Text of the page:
A Q&A by Melissa Gordon
PY: We understand you encountered an army of terracotta warriors in China! They were buried with Qin Shi Huang Di, the First Emperor of Qin in 210 BCE and unearthed in the 1970s. We have published a series of photographs you took of these warriors in the Lintong District, Xi’an, Shaanxi province. When did you travel there?
HG: In 2007 I set off to China to see the banks of the Yangtze River before they were washed off the face of the earth. I had no idea I would come face-to-face with such magnitude. The terracotta warriors of Xi’an are one of the most significant archaeological finds of the twentieth century.
PY: What was it like seeing this ancient army from 210 BCE?
HG: The enormity…the complexity…it still boggles my mind to know that more than 8,000 soldiers each with individual characteristics, 130 chariots, 520 horses, and 150 cavalry horses, have been unearthed and are being reconstructed. It is like putting together a three-dimensional puzzle. Originally painted, each warrior is life-sized and the generals are larger. This massive project took forty years to complete with a work-crew of 700,000 and was finished two years after Qin’s death.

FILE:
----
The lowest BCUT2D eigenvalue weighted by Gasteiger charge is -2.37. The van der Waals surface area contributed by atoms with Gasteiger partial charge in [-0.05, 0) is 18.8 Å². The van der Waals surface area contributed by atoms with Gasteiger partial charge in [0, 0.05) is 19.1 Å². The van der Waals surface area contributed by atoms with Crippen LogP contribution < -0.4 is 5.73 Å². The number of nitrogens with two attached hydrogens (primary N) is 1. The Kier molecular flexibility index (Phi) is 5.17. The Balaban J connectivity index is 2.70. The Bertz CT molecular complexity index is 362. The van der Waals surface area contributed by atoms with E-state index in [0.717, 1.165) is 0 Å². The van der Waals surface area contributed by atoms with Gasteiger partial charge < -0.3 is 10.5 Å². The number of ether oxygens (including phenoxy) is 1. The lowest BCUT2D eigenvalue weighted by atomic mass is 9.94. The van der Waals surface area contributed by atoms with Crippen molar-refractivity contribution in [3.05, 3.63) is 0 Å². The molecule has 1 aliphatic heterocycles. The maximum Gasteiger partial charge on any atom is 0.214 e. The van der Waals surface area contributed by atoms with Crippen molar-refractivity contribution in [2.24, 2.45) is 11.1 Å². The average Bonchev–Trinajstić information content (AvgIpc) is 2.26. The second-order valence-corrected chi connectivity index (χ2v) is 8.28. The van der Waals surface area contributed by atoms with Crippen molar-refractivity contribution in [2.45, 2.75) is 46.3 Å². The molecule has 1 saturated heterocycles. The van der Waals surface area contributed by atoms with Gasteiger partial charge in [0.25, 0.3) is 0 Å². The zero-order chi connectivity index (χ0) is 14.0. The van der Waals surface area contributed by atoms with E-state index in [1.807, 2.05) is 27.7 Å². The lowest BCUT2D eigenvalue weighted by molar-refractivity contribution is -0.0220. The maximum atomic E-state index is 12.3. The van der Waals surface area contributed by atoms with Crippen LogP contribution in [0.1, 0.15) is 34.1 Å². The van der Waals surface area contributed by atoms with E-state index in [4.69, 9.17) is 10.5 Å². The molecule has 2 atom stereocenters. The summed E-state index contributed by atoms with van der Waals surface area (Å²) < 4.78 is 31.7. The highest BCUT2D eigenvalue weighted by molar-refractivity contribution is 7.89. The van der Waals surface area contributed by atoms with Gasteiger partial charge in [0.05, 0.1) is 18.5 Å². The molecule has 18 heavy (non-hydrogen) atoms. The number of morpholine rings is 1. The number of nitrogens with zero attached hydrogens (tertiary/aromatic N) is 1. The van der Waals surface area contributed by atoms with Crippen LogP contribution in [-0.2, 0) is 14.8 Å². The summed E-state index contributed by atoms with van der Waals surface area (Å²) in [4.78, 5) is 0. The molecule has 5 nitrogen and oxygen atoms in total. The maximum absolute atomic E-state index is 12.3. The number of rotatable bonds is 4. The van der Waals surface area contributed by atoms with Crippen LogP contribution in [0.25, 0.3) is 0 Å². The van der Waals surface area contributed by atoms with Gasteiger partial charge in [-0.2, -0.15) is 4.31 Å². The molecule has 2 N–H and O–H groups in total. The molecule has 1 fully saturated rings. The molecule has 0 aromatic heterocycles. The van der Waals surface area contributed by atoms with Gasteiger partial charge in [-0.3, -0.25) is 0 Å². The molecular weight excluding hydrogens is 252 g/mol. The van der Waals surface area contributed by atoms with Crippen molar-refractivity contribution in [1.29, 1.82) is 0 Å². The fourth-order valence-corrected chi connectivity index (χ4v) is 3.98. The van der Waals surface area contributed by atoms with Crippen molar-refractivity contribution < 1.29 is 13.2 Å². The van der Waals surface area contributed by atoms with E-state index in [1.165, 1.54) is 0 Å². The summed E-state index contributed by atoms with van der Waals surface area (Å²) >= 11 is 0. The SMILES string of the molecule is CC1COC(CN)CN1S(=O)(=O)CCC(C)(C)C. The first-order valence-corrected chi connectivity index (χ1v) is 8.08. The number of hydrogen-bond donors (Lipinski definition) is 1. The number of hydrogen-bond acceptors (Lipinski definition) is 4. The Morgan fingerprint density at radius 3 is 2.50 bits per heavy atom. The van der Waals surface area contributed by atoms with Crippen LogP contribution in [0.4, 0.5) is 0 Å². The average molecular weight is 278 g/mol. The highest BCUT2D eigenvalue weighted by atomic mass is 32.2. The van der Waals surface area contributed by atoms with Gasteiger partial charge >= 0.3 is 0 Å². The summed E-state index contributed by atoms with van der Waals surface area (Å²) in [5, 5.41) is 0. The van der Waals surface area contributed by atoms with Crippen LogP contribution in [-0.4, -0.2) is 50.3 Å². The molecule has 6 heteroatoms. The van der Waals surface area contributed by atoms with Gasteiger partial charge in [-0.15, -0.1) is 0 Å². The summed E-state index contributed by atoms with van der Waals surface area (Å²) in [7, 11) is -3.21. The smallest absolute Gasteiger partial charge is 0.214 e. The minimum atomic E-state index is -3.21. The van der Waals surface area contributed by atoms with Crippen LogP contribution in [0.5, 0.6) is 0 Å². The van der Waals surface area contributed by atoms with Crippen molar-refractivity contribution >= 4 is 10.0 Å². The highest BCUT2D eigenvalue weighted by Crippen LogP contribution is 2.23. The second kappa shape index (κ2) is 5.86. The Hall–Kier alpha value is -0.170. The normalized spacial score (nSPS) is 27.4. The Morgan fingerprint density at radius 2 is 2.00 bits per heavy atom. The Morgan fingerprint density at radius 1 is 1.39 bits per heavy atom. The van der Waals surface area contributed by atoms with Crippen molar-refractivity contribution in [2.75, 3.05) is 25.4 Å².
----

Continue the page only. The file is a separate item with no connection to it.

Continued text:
PY: What made you want to submit to Poor Yorick?
HG: Writing about this personal discovery and submitting my photographs to Poor Yorick is helping me grasp what I stumbled upon during my journey through China. I was prepared to photograph the Chinese landscape and evidence of twentieth-century progress. I did not expect to come face-to-face with an archaeological treasure. To think that a farmer tilling the soil in 1974 came upon a clay chard that has led to something so monumental is boggling. I thought it would be a neat contribution to this online magazine.
As I understand the purpose of Poor Yorick, it is to bring to light lost objects. China has been a sleeping dragon for eons and holds many secrets and mysteries. Some are lost forever or at least until they are rediscovered or reveal themselves. Experiencing the terracotta warriors was a huge personal discovery for me, and I want to share it. If we all can’t see it face-to-face, at least Poor Yorick will provide some cyber-awareness.